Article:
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Scientists Uncover How Staph Infections Change Our Immune System

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Attorneys handling personal injury and medical malpractice cases often get calls from patients who have contracted a Staph infection in a hospital and often after a surgery. Of course the patient is upset and sometimes the matter can be attributed to negligence by the hospital of medical staff. But most of these unfortunate situations are not medical malpractice cases. Staph is nearly impossible to completely control in hospitals and most of the time it happens despite the best efforts to prevent it from infecting a surgical site. I encourage anyone with questions about the cause of a Staph infection , particularly MRSA acquired at a hospital to have an attorney that handles medical malpractice to investigate it _ an initial evaluation is always free _ but be prepared to hear back from the lawyer that there may not be any provable negligence. Here an explanation of the super bug Staph called MRSA:

http://www.youtube.com/watch?v=yCREe5lHqjw

So what do doctors know about Staph infections. Doctors and researchers specializing in infectious disease at UT Southwestern Medical Center studied the gene profiles of children with severe Staphylococcus aureus infections, and mapped the genes. This work has led to new understanding of the mechanisms that the human immune system uses when confronted with the Staph pathogen. This knowledge will lead to new treatments. As reported in Science Daily:

In recent years, much research has focused on understanding precisely what the bacterium S. aureus does within the host to disrupt the immune system. Despite considerable advances, however, it remained unclear how the host’s immune system responded to the infection and why some people are apt to get more severe staphylococcal infections than others.

By using gene expression profiling, a process that summarizes how individual genes are being activated or suppressed in response to the infection, UT Southwestern researchers pinpointed how an individual’s immune system responds to a S. aureus infection at the genetic level.

"The beauty of our study is that we were able to use existing technology to understand in a real clinical setting what’s going on in actual humans – not models, not cells, not mice, but humans," said Dr. Monica Ardura, instructor of pediatrics at UT Southwestern and lead author of the study available online in PLoS One. "We have provided the first description of a pattern of response within an individual’s immune system that is very consistent, very reproducible and very intense."

What comprises the human immune system?

  1. Innate system: Immediate defense against infection
  2. Adaptive system: Memory cells that attack subsequent infections.

http://www.youtube.com/watch?v=zGfRd4UJDMc

The UT Southwestern Medical Center researchers found that in the face of a Staph infection the Innate System becomes extremely active and the Adaptive System is suppressed. They determined this by using a gene chip called a microarray with some ribonucleic acid from a drop of the patient’s blood to scan the entire human genome of the patient. In this way they could which genes were turned on and which turned off.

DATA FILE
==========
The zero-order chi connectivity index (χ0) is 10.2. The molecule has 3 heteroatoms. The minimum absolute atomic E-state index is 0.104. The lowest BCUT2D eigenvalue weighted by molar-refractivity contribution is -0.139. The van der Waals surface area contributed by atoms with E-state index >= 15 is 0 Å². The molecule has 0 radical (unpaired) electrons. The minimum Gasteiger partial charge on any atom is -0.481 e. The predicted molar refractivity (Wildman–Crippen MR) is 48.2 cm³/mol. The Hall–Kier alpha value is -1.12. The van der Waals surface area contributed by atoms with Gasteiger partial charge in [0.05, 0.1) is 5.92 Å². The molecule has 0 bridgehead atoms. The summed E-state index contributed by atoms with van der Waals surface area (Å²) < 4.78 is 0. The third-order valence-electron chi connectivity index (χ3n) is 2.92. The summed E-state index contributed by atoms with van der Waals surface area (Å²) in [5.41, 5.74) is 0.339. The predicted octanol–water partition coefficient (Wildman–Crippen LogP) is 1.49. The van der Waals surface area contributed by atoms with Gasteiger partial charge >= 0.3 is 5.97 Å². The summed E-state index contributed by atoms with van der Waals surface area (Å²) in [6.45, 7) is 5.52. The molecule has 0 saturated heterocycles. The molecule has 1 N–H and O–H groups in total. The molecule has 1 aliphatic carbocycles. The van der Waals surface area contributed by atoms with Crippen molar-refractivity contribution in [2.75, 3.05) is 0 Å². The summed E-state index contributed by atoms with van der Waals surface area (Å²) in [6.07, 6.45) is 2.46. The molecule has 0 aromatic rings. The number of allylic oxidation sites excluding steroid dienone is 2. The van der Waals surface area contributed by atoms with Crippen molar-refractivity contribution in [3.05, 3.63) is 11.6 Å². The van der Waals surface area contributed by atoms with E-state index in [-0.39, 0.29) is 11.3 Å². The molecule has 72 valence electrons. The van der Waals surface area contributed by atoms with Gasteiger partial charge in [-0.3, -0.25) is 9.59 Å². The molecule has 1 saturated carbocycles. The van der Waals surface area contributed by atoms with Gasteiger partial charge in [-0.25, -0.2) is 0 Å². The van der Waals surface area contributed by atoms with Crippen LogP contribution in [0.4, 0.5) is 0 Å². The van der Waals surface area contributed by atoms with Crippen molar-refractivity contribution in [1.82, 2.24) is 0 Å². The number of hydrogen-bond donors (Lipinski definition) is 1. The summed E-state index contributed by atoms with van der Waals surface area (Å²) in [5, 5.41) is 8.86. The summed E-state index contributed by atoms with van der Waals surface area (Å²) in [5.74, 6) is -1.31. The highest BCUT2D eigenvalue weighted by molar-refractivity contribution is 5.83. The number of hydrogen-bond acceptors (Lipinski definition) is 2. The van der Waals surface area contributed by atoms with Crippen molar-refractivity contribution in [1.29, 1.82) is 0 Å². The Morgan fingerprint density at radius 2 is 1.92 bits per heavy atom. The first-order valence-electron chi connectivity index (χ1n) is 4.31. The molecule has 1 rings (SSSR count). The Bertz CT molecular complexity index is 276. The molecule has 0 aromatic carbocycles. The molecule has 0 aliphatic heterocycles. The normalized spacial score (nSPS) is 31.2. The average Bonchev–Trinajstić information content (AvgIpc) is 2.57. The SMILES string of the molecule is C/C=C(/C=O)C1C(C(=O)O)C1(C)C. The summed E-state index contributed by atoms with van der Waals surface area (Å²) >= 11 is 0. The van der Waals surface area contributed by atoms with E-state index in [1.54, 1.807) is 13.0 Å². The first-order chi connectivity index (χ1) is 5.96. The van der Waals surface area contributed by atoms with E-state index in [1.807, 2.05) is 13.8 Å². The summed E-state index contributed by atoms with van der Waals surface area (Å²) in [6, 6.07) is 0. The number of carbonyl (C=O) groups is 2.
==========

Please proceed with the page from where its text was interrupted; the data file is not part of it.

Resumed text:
"It’s a very sophisticated and complex dysregulation of the immune system, but our findings prove that there’s consistency in the immune response to the staphylococcus bacterium," Dr. Ardura said. "Now that we know how the immune system responds, the question is whether we can use this to predict patient outcomes or differentiate the sickest patients from the less sick ones. How can we use this knowledge to develop better therapies?"

The children were babies and up to 15 years. There were 43 boys and 34 girls and they had both methicillin-resistant (MRSA) and methicillin-susceptible (MSSA) Staph infections. Dr. Ardura stressed that more research is needed because the results represent a one-time snapshot of what’s going on in the cell during an invasive staphylococcal infection.

"The median time to get the blood sample was day four because we wanted to make sure the hospitalized children had a S. aureus infection, and its takes four days to have final identification of the bacterial pathogen," she said.

The next step, Dr. Ardura said, is to study those dynamics in patients before, during and after infection. They also hope to understand better how various staph-infection therapies affect treatment.

"This is a very important proof-of-concept that the information is there for us to grab," Dr. Ardura said. "Now we have to begin to understand what that data tells us."

The work was supported by the National Institutes of Health, the Center for Lupus Research and the Baylor Health Care System Foundation.


Adapted from materials provided by UT Southwestern Medical Center

MLA UT Southwestern Medical Center (2009, July 17). How Staph Infections Alter Immune System. ScienceDaily. Retrieved July 17, 2009, from